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Archaeo News 

29 June 2003
Orkney site may be first farm in Britain

The only Neolithic wooden structures found in Orkney (reported in Archaeo News, 7 May 2003) could also be the earliest farm settlements discovered so far in Britain. The finds at the foot of Wideford Hill may shed light on one of the most disputed subjects in archaeology. Successive generations of archaeologists have argued over when and how prehistoric societies made the transition from hunter gathering to an agri-pastoral way of life. The Wideford Hill site, dated to the early to mid fourth millennium BCE, has produced evidence that the people of the time were herding animals and growing barley, probably in garden patches around the houses of the settlement. The discovery of the Orkney structures could contribute to knowledge of the Neolithic period, adding to the picture of a settled lifestyle in villages and farmsteads on the island dating back at least 6,000 years.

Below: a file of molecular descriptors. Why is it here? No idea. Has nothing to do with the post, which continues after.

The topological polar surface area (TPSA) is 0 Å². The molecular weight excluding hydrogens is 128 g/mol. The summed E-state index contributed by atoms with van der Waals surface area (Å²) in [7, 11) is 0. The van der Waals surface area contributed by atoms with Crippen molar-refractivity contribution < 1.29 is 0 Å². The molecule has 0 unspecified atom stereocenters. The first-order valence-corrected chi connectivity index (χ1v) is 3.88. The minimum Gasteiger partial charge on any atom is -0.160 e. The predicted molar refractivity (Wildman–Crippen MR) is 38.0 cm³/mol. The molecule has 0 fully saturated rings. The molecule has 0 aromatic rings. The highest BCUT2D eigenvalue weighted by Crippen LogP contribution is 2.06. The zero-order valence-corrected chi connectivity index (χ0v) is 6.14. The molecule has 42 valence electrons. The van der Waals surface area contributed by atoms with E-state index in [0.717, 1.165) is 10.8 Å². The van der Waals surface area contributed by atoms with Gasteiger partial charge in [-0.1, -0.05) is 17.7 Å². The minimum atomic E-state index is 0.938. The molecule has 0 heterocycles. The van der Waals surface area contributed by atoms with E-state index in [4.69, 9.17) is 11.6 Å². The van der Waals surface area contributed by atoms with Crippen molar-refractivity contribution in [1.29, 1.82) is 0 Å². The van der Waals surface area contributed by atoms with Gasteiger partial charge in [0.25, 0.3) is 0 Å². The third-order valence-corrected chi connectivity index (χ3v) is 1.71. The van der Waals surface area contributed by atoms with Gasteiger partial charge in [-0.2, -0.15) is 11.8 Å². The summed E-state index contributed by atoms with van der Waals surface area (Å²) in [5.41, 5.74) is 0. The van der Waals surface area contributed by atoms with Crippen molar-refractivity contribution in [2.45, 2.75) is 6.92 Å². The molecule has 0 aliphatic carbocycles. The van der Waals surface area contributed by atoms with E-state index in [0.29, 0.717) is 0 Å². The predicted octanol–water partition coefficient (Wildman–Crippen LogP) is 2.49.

Dr. Colin Richards, of Manchester University, led the dig which could produce some of the earliest dates for settlement on the islands. “Most of the farms would have had sheep and cattle and there were red deer knocking around. Interestingly, these red deer would have to have been brought over from the mainland. It appears that life would have revolved around transport by sea, and shows the importance of a fishing and maritime culture in these areas which continues to this day.”
     Post holes on the site show the position of a number of circular structures, each with a central hearth. This evidence of wooden structures is surprising, as Orkney was treeless at the time. Dr Richards said: “It would have been warmer and a bit wetter during this period on Orkney but it would have looked pretty similar to the way its does now.” The wooden buildings must therefore have been constructed from driftwood from the shore. As previously reported, radiocarbon dating is now under way to determine a more precise timeframe for the settlement.

Source: www.theherald.co.uk (20 June 2003)

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